• Fable II provided little incentive to continue fighting once I'd finished the story and maxed out my skills and experience. Without the need for fame, money, items, or experience, why continue with the various side-quests that continued to pop-up even after finishing up Fable II's main storyline?
Keep in mind that my gripes are biased towards the final five hours of play over the course of a 40+ hour adventure. The real question is: why did I spend 40+ hours playing Fable II? Why did I give up so many hours of sleep over a simple video game?
  • Fable II looks and sounds incredible. Forget the gritty realism of games like Gears of War 2. I'll take Fable II's bright colours, animated characters, and brilliant atmosphere any day! Absolutely stunning and incredible!

  • Voice acting is absolutely top-notch throughout. Characters are all believably acted which makes it quite easy to lose yourself in the game. As always, Stephen Fry delivers a great performance as Reaver. And Zoe Wannamaker is unforgettable in the role of Theresa - though she sounds so very much like Judi Dench.

  • Fable II's writing is excellent and laugh-out-loud funny at parts. How many truly funny games have you played in your life? And of these, how many did not involve Tim Schafer? Kudos to Fable II for showing up in the humour category!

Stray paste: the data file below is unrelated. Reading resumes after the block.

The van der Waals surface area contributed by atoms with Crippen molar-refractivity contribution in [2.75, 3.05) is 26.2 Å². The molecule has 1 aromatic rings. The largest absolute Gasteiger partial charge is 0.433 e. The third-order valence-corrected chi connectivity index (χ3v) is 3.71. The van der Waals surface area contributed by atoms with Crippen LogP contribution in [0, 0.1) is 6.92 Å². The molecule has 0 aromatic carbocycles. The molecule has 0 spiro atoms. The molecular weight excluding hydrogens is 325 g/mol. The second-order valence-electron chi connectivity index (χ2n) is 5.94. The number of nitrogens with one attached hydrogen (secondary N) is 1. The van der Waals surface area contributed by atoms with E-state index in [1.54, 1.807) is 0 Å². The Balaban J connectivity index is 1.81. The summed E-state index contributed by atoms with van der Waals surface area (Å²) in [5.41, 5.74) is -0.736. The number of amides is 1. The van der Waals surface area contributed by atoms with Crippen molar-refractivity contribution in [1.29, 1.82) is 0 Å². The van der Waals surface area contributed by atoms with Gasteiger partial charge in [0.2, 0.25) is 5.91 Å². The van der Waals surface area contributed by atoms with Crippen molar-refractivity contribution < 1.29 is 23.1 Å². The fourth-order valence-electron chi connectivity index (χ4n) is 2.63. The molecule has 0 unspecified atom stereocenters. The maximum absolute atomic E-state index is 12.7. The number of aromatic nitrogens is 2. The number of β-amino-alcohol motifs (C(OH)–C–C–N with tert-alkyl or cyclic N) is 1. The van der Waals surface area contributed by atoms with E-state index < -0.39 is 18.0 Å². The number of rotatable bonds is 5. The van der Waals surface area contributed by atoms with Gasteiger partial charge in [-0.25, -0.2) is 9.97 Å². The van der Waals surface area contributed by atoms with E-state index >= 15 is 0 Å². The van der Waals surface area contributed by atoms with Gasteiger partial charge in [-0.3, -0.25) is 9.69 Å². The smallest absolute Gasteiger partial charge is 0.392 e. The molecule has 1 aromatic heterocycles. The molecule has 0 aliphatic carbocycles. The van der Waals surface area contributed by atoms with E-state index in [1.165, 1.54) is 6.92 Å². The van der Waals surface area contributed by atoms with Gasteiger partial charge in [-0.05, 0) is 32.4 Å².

• Although most quests follow the typical "Go here, kill things, find item, and return" format, the game's writing and design gives every quest it's own charm.

  • The World of Albion is a well-realized backdrop for Fable II that feels both large yet alive. There is not a single place on the map that feels overlooked or added as filler. There are people, quests, jobs, and creatures everywhere you go. For better or worse, you'll never feel alone traveling from place to place.

  • Fable II's combat system is both simple and ingenuous. It's not quite rock-paper-scissors since your Hero will be able to dispatch anyone or anything however he/she sees fit. But on the whole, combat is fun, intuitive, easy, and quite satisfying - especially when decapitating enemies with a single shot from your gun or clearing an entire room of creatures with a single fireball.

  • The game's NPCs seem alive. They know you and, if you take the time to start a family, you'll know them as well. I actually found myself caring for my Fable II family in a strange way. While I'll admit that this "care" does not even touch upon what I feel towards my real-life wife and kids, it's a nice (and wholly unrealistic) in-game approximation for those without real-life spouses and children.

  • Fable II's story is simple. Everything's laid out plainly and the story is easy to follow. That's not to say that there are not more than a few "WTF?!" moments - both good and bad. But I enjoyed everything about Fable II's storyline including the ending that many bitched about. I'm a real sucker for a nice easy ending to a game. The end game should put a nice bow on the game and not try to define (or redefine) my gaming experience.
Fable II is more than just the sum of its parts. There is so much love, care, and polish put into the game that it's very difficult to come away from Fable II without a smile. I think Peter Molyneux and the rest of Lionhead Studios did an incredible job with Fable II.

As a video game or role-playing game, I can't recommend it highly enough.